Tuesday, April 16, 2013

Harper Hate-Mongering

The latest attack ad, this one against newly-appointed Liberal Party leader Justin Trudeau, serves as a timely reminder of the Harper government's seemingly endless capacity for hateful and divisive propaganda. In this, I make an all-too obvious observation. But I have, for some time, wondered about the audience for those ads, and searching my blog archive, I don't think I have commented upon this aspect previously.

No matter which Conservative attack ad one chooses, and there have been many, it seems that a standard template for the imagery and the narration predominates, both always out of context and derisive in tone. Designed to inspire fear, resentment and mockery towards their targets, they reveal something very significant about their collective architect, the Harper regime: a morally bankrupt and debased view of the electorate.

I have often wondered whether the target audience, the general electorate, has ever stopped to think about the implications of having a government that regards them as little more than Pavlovian dogs, deficient in intellect, general awareness, and sensibility, poised to respond to the latest offering from their 'master'. Consider the ad against Justin Trudeau, which I posted yesterday. There is a kind of carnival music playing in the background, suggestive of frivolity and lightness, the image they are trying to instill of Trudeau in the viewer's mind. The Liberal leader is shown doing a kind of striptease and behaving in an exaggerated, almost effeminate way. Cue the contempt.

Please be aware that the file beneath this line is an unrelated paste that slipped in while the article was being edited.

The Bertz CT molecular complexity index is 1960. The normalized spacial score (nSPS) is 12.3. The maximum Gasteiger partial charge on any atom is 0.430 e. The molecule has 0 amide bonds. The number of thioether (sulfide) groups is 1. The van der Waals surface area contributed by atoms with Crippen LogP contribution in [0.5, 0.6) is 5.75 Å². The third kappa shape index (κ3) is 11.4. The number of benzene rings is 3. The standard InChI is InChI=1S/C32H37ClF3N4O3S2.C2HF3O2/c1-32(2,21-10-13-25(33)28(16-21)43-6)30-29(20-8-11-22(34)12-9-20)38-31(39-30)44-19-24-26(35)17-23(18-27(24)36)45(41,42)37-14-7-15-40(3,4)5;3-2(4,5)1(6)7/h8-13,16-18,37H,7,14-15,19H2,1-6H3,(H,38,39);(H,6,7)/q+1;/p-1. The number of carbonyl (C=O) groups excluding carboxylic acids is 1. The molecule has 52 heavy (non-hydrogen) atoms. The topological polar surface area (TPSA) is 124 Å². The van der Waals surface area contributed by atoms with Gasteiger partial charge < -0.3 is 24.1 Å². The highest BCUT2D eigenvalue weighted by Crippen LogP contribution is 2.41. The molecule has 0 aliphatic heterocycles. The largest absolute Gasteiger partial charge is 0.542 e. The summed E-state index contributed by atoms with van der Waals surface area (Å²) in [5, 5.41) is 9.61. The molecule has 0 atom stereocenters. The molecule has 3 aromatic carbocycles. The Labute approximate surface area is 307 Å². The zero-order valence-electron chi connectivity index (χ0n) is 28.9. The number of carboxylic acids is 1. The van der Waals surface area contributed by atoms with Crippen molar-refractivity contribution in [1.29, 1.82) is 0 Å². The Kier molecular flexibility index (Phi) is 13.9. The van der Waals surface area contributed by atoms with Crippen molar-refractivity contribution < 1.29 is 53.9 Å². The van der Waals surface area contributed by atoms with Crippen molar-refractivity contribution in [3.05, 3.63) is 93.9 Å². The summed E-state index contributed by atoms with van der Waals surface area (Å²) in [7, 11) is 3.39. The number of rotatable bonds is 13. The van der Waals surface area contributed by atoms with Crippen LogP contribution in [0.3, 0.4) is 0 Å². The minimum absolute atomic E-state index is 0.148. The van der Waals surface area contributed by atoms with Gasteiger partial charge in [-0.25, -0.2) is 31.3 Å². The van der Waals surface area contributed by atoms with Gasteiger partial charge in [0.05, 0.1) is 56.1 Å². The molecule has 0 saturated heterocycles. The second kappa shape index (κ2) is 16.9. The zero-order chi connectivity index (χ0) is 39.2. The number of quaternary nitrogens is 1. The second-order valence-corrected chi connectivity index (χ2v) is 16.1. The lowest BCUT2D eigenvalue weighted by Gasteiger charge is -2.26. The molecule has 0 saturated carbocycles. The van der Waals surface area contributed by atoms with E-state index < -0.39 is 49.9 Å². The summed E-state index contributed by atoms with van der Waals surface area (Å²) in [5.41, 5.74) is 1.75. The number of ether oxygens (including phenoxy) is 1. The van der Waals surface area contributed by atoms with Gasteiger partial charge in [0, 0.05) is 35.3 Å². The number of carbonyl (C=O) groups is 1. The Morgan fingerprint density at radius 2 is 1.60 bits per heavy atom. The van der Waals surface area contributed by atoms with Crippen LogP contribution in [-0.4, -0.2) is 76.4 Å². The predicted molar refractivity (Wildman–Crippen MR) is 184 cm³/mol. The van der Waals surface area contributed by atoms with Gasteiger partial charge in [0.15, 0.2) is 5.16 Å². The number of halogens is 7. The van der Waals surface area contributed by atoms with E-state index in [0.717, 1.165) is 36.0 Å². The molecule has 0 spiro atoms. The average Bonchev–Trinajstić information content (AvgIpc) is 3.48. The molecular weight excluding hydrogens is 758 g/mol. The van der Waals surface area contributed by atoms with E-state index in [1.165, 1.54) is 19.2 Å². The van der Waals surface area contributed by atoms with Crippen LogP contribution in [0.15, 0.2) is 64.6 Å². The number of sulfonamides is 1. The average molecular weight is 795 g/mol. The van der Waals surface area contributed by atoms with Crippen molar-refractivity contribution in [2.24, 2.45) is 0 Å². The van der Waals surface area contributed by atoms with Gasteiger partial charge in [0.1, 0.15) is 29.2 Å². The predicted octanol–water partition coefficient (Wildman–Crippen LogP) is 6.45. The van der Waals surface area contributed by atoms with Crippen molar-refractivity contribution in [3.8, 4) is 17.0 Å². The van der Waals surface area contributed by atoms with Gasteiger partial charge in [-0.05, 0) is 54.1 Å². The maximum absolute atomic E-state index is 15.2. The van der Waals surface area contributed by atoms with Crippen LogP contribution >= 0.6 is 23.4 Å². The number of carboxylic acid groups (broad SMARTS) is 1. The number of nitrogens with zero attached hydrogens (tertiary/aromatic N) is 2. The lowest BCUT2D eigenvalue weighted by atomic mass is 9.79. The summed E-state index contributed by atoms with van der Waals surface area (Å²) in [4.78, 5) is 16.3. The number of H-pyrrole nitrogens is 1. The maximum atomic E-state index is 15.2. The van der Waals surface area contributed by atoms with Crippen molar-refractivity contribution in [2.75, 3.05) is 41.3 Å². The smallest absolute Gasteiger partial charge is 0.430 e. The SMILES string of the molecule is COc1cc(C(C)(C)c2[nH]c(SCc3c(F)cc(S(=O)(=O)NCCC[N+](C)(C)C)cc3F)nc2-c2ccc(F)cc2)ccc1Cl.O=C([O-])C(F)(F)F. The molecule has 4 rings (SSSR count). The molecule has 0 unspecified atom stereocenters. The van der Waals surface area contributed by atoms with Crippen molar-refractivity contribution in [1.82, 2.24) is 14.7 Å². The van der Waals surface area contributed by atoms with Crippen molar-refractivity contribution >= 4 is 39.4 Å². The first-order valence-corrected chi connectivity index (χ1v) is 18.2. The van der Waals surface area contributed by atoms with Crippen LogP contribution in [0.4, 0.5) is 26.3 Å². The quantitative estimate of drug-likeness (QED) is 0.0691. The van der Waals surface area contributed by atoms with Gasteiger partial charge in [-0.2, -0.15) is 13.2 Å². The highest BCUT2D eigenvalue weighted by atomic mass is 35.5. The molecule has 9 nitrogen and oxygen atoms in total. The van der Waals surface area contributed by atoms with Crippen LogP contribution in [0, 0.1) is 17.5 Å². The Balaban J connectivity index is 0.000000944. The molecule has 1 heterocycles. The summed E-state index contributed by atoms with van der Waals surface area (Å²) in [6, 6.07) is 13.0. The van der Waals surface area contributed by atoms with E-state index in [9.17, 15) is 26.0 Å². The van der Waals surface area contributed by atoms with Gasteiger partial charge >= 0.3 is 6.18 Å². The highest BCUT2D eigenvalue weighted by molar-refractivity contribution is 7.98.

The other ad released yesterday listed Trudeau's experience as a camp counsellor, rafting instructor and drama teacher for two years, the later delivered with particular derision (the message: a real leader has contempt for the arts). While its message is blunt and obvious, that very bluntness makes the intended audience manipulation more than obvious, something that Canadian citizens should be offended, outraged, and disturbed by, inasmuch as it is a bald admission that power is the regime's only raison d'etre.

And yet we are told that attack ads are very effective. I can only hope that more and more people begin to exercise their innate critical faculties and see these ads for what they really are: a blatant expression of contempt for the voters of Canada.


  1. The attack ads have always said more about Stephen Harper than his targets, Lorne.

    They all underscore the same thing: although Harper likes to claim that his opponents are "unfit to govern" the ads make it abundantly clear that -- like the paranoid Richard Nixon -- it is Harper who is unfit to govern.

    1. Well-said, Owen. My sentiments exactly.